The long-awaited department of basic education’s “Jobs for Sale” report was released last week, showing how the South African Democratic Teachers Union (Sadtu) was involved in appointing teachers in some provinces due to their affiliation with the union.
Although some of the findings in the report said most teachers were unable to report wrongdoing in districts due to lack of evidence, the report showed many Sadtuaffiliated teachers with minimal qualifications were placed in top positions for which they did not qualify.
The report also found that most teachers feared victimisation and were afraid to talk. Sadtu’s Nomusa Cembi said it would implement harsh actions against any of its members involved.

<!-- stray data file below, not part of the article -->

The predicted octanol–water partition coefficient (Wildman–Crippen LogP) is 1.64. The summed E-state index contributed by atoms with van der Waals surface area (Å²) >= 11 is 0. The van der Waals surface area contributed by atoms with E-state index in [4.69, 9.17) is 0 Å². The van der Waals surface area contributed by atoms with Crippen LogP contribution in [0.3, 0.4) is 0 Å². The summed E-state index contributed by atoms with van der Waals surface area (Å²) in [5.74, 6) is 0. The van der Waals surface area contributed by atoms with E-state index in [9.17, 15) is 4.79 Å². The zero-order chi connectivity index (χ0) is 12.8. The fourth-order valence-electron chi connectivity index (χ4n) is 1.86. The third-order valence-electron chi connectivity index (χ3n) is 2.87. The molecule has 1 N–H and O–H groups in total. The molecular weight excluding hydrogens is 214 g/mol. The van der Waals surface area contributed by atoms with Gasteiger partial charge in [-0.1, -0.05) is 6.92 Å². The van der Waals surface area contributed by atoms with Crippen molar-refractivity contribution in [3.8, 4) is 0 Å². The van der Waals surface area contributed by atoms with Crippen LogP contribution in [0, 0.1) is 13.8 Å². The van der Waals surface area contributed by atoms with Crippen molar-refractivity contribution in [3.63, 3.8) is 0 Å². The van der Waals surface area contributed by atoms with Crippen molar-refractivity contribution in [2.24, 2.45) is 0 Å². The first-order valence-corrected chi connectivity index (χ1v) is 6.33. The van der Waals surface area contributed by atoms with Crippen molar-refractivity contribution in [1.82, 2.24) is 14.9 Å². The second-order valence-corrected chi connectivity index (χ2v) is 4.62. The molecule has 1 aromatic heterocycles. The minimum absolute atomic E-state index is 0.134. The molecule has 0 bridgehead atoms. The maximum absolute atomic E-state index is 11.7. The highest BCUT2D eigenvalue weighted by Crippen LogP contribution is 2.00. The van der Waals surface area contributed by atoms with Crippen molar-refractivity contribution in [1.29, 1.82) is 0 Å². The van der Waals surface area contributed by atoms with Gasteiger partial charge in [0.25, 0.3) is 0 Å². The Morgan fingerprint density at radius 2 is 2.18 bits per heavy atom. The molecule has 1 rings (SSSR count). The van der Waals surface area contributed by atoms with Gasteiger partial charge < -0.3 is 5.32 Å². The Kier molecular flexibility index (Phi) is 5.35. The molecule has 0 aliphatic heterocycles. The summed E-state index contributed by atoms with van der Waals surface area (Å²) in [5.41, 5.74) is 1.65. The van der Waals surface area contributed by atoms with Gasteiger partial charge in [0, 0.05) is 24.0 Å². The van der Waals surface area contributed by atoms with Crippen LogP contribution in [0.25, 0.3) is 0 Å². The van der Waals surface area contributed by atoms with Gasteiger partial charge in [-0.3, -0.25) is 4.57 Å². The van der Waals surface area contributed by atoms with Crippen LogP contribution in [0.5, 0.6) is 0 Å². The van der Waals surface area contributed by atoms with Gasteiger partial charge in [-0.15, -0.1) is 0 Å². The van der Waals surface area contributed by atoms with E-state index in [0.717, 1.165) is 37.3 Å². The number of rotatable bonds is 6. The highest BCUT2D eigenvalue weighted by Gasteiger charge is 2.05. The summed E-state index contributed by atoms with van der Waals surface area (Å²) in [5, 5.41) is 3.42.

The union also demanded evidence to substantiate the claims. “… our members have abused their membership in the union to climb political ranks,” said Cembi.
The report, which investigated six provinces – Eastern Cape, Limpopo, North West, Gauteng, Mpumalanga and KwaZulu-Natal – found that KZN had the highest number of cases.
The scandal which involved Sadtu, school governing body members, circuit and district officials came to light in media reports in 2014.
Basic Education Minister Angie Motshekga set up a ministerial task team led by Umalusi head John Volmink to probe allegations that members of Sadtu were selling principal and deputy principal posts for R30 000 or more.